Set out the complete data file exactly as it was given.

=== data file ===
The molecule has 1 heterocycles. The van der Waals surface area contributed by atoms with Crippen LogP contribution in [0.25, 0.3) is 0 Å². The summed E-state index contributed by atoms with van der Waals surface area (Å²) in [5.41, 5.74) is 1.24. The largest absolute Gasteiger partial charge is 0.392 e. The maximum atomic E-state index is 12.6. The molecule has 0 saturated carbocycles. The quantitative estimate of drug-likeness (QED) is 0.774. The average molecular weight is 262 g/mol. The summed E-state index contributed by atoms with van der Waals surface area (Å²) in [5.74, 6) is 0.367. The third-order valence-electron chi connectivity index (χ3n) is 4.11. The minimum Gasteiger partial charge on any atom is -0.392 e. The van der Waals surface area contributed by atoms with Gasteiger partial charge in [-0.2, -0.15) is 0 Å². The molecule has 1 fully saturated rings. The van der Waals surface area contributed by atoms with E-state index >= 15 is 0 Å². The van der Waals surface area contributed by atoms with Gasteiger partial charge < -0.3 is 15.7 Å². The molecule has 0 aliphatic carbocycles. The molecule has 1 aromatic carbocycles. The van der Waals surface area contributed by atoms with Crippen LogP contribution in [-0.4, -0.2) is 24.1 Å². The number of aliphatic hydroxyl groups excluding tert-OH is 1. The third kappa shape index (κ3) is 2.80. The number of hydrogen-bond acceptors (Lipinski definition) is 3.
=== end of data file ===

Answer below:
The molecule has 1 heterocycles. The van der Waals surface area contributed by atoms with Crippen LogP contribution in [0.25, 0.3) is 0 Å². The summed E-state index contributed by atoms with van der Waals surface area (Å²) in [5.41, 5.74) is 1.24. The largest absolute Gasteiger partial charge is 0.392 e. The maximum atomic E-state index is 12.6. The molecule has 0 saturated carbocycles. The quantitative estimate of drug-likeness (QED) is 0.774. The average molecular weight is 262 g/mol. The summed E-state index contributed by atoms with van der Waals surface area (Å²) in [5.74, 6) is 0.367. The third-order valence-electron chi connectivity index (χ3n) is 4.11. The minimum Gasteiger partial charge on any atom is -0.392 e. The van der Waals surface area contributed by atoms with Gasteiger partial charge in [-0.2, -0.15) is 0 Å². The molecule has 1 fully saturated rings. The van der Waals surface area contributed by atoms with E-state index >= 15 is 0 Å². The van der Waals surface area contributed by atoms with Gasteiger partial charge < -0.3 is 15.7 Å². The molecule has 0 aliphatic carbocycles. The molecule has 1 aromatic carbocycles. The van der Waals surface area contributed by atoms with Crippen LogP contribution in [-0.4, -0.2) is 24.1 Å². The number of aliphatic hydroxyl groups excluding tert-OH is 1. The third kappa shape index (κ3) is 2.80. The number of hydrogen-bond acceptors (Lipinski definition) is 3.